Ah, the allure of the quick knit: cast on, click click click, and before you know it you’re binding off and jamming a new hat on your head or snuggling something warm about your neck. That was the goal with the Purl Bee’s Bandana Cowl, which I started last week during a bout of insomnia after finishing up another portable knit. It was late, but I wasn’t worried. I’ve knit cables, I’ve knit lace with thread-like yarn, I’ve knit with 1,000+ tiny, tiny beads—what’s a little bulky-weight yarn, US 10 needles, and stockinette in the round compared to that?
Apparently, a little more complicated than my smug self gave it credit for:
As you’ve no doubt guessed, it’s definitely not intended to have a pronounced hook like that. About half way through I started to get suspicious that things were not going to plan, but I decided to trust the pattern and carry on. What I should not have trusted was my ability to read and follow simple instructions after my usual bedtime.
In order to get the bandanna shape, the pattern relies on short rows: rather than knitting the entire thing around and around like a hat, the front portion is knit back-and-forth, and each back-and-forth row connects to the next nearest stitch around the edge increasingly wider crescents. As a result, the front ends up longer than the back and creates the pleasing triangle shape.
For those of you interested in the technical bits, it goes a little something like this…
You start knitting, and then just past the point in the middle you stop, wrap the yarn around the next stitch without knitting it—we’ll call that wrapped stitch X
If you want the most dramatic short rows, the ones that will produce the biggest length difference between front and back, you wrap the next stitch after X, turn, purl to Y, wrap the next stitch after Y, turn, and continue in this fashion, working one more stitch in each direction on each pass.
This pattern, however, doesn’t require dramatic short rows, so instead of wrapping the very next stitch past X and the very next stitch past Y, you knit the first stitch past X and wrap the next one after that, and the same with the purl side. You turn the work half as often, gobble up the stitches twice as quickly, and produce a much shallower point, one that doesn’t curve in on itself. And that’s where I made my blunder: I missed the instructions to knit that extra stitch on each row, thereby giving myself double the work and creating the problems you see. Womp womp.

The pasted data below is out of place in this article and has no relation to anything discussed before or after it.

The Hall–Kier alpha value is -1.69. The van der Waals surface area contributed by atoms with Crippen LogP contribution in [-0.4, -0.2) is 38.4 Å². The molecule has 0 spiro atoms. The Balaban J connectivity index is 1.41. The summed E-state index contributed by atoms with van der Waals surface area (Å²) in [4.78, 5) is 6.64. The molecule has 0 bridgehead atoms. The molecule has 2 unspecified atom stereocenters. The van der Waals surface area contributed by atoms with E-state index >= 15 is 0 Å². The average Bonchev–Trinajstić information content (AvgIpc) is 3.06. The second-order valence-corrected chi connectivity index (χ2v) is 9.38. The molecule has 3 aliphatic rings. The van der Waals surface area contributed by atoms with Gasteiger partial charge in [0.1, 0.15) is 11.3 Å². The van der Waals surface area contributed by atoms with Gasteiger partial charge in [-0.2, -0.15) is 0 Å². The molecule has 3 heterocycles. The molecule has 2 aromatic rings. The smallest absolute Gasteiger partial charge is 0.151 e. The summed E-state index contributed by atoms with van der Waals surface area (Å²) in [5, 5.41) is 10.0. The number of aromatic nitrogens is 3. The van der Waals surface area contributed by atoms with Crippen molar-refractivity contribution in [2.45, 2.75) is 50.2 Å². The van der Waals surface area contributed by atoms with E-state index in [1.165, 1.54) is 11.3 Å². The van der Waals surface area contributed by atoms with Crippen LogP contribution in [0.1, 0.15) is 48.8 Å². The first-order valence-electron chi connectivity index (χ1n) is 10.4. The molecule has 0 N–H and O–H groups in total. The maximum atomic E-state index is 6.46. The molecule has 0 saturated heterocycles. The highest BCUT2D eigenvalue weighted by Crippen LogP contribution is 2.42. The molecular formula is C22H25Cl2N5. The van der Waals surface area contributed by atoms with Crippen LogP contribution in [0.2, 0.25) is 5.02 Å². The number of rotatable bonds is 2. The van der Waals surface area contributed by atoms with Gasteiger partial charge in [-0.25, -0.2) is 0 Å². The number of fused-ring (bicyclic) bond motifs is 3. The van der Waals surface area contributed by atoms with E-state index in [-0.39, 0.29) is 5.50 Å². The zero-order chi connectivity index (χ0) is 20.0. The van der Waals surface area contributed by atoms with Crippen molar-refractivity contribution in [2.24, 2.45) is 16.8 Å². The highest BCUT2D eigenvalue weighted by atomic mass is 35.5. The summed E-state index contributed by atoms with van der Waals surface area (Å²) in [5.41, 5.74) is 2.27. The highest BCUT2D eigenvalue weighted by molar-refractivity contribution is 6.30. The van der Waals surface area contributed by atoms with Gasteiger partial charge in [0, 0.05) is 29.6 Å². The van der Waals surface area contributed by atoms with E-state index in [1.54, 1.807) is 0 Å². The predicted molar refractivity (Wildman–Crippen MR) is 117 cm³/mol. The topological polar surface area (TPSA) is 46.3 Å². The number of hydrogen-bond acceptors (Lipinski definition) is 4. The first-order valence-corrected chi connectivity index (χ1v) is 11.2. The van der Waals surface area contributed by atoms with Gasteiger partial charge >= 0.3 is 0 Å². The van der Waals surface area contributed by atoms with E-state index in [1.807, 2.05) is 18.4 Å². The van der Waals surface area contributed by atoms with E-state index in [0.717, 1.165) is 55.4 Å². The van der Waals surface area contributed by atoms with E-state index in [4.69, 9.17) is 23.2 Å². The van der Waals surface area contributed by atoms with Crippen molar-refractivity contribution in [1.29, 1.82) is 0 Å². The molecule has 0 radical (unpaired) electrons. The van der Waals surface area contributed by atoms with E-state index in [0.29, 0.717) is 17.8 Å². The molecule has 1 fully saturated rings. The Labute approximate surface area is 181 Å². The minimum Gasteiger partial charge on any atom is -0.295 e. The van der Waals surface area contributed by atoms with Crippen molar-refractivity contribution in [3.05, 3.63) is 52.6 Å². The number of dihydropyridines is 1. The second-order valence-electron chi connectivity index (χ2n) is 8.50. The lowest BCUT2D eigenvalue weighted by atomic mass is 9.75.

Another, less obvious problem I had is failing to follow the instructions for picking up wraps on the purl side as described i in the Purl Bee’s tutorial. Each wrap has two “arms” hugging the stitch its wrapped around, an arm on the public side of the work (the one people will see when it’s finished) and an arm on the private side of the work (the one against your skin). When picking up wraps, two things matter: making sure to lift the arm with the needle going front-to-back or back-to-front based on which side of the work you’re on (check!) and making sure to always lift the arm on the public side (whoops). I messed up picking up all of the private-side wraps. So on the public side, instead of being invisible, there is a little bar at the base of each stitch, like a purl bump. Lucky enough for me, the border of the cowl is garter stitch, so these bars blend in unless you’re looking very closely. Since they were basically unnoticeable, I was planning to leave them that way. But I’m going to be frogging and re-knitting the whole thing anyway, so this time I’ll make sure to pick up the wraps correctly too.
To be honest, I’m not even mad about the frogging. (Okay, I was a little mad, but only because I wanted a warm thing RIGHT NOW.) I was going to have some leftover yarn anyway, but now I think I can squeeze two small projects out of a single skein. And it should only take me four or five days to redo it, so it’s not like I’m going to run out of cold weather before I get to wear it. As far as failures go, I think this one is pretty manageable.